Last week, my wife and I attended a program on the Future of Food, hosted by the Boston arm of the Long Now Foundation. The event was an eye-popper, a mind-bender, and a gastro-sensation. The goals of the organization are truly monumental:

“The Long Now was established in 01996 to develop the Clock and Library projects, as well as to become the seed of a very long-term cultural institution… to foster responsibility in the framework of the next 10,000 years”

Food photo from Natalie and Cody Gantz,
Food photo from Natalie and Cody Gantz,

The Future of Food – Fast Forward

The meeting room for the Long Now Boston Future of Food event was a modern art gallery at Le Laboratoire in Cambridge that featured an exhibit of extreme slow-motion videos of human nudes in motion. The speakers included host Nicola Twilley (Gastropod), and panelists Pascal Rigo (La Boulangerie), Geoffrey Von Maltzahn (Indigo Agriculture), and John Lamppa (Incredible Foods). Dinner and drinks were provided after the talks at the ArtScience cafe and culture lab. The talks were rapid-fire but informal, dealing with food technology, innovations and infrastructure, and there seemed to be more questions than answers about the future of food. Some speculated that people will give up on cooking at home – countered by arguments that food community and conviviality are so important that food will always be an important aspect of human culture. There did seem to be a consensus that technology will continue to produce more and cheaper foods with increasing speed and efficiency. Whether that is “better” is subject to opinion.

I asked a hard question that the audience enjoyed but the panelists struggled to answer. I pointed out that our relationship to food was radically altered 10,000 years ago with the domestication of cattle and the introduction of dairy products into out diets. That change must have altered the human micro biome significantly and forced changes to cascade through human epigenetics and into the human genome.   Here we are 10,000 years later – and all humans have not yet successfully adapted to those changes in diet: Many continue to suffer with lactose intolerance and dairy sensitivities. So, if we consider the massive transformation of the food industry in the last 100 years, which is ongoing, and we consider that we are now increasingly re-engineering food genes directly, then we should ask: What can we say about how well the micro biome, human epigenetics and genetics will adapt in the next 10,000 years? For my thoughts on this question, see my post on The Big GMO Debate. I concluded: “There is a counter-rational naiveté in any claim that GMOs are safe. We simply do not know…”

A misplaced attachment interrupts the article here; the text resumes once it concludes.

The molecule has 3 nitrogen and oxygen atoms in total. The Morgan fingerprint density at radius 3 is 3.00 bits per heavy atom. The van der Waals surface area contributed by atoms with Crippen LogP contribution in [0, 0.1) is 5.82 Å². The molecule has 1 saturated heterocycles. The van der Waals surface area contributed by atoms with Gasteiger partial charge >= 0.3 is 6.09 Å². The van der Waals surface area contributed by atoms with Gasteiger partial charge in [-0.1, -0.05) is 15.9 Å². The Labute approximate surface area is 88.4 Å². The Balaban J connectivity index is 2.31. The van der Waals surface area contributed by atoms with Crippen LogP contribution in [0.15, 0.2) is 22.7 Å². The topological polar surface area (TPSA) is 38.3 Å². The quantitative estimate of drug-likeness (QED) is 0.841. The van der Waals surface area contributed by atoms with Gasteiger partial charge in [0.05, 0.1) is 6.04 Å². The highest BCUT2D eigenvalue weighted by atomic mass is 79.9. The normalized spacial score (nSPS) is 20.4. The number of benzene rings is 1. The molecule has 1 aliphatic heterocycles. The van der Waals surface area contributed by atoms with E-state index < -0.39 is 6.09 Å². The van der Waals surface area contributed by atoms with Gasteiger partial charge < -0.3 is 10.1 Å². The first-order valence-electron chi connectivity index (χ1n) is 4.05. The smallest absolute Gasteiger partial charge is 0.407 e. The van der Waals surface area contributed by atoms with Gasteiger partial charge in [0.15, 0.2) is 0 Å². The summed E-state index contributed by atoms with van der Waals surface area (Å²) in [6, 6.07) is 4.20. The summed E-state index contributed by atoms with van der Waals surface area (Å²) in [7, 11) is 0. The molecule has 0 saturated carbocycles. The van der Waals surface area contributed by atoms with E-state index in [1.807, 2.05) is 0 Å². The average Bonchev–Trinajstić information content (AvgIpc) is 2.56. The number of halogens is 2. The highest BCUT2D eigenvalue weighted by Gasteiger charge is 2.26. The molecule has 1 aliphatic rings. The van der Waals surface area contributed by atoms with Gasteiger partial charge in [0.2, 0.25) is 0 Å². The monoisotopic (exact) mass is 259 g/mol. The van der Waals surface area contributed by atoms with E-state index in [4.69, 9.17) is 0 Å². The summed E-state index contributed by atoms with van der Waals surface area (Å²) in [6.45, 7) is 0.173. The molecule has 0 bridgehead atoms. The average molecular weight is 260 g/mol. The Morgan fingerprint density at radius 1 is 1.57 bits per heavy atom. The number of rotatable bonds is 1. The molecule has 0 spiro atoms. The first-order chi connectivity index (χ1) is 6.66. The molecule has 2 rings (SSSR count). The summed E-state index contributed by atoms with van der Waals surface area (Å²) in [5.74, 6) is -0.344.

The Future of Time – The Long Now Clock

One of the highlights of the Long Now Boston evening was the opportunity to meet the inventor of the Clock of the Long Now, Danny Hillis. The concept of the Clock is outrageous – to build a huge mechanical device to keep accurate time for 10,000 years. There are working prototypes on display at the Science Museum in London and the Long Now museum (The Interval) in San Francisco, and the first of the full-scale clocks is under construction in Texas (funded by Jeff Bezos).

Prototype Clock of the Long Now, By Rolfe Horn, courtesy of the Long Now Foundation
Photo: Prototype Clock of the Long Now, By Rolfe Horn, courtesy of the Long Now Foundation.

As the Long Now Foundation asks itself on their website:

Why would anyone build a Clock inside a mountain with the hope that it will ring for 10,000 years?”

And the reply:

“So people will ask this question, and having asked it, prompt themselves to conjure with notions of generations and millennia. If you have a Clock ticking for 10,000 years what kinds of generational-scale questions and projects will it suggest? If a Clock can keep going for ten millennia, shouldn’t we make sure our civilization does as well? If the Clock keeps going after we are personally long dead, why not attempt other projects that require future generations to finish? The larger question is, as virologist Jonas Salk once asked, “Are we being good ancestors?” 

Danny Hillis introduced the idea of the Clock in 1995 with this statement: 

“I cannot imagine the future, but I care about it. I know I am a part of a story that starts long before I can remember and continues long beyond when anyone will remember me. I sense that I am alive at a time of important change, and I feel a responsibility to make sure that the change comes out well. I plant my acorns knowing that I will never live to harvest the oaks.”

It’s hard to beat the grandness of this idea. While everybody talks about the increasingly frenetic pace of modern life, The Long Now movement is thinking about time in different terms. I think it is worth paying attention. In October, my wife and I will visit the Interval Bar in San Francisco. I’ll let you know what we learn.

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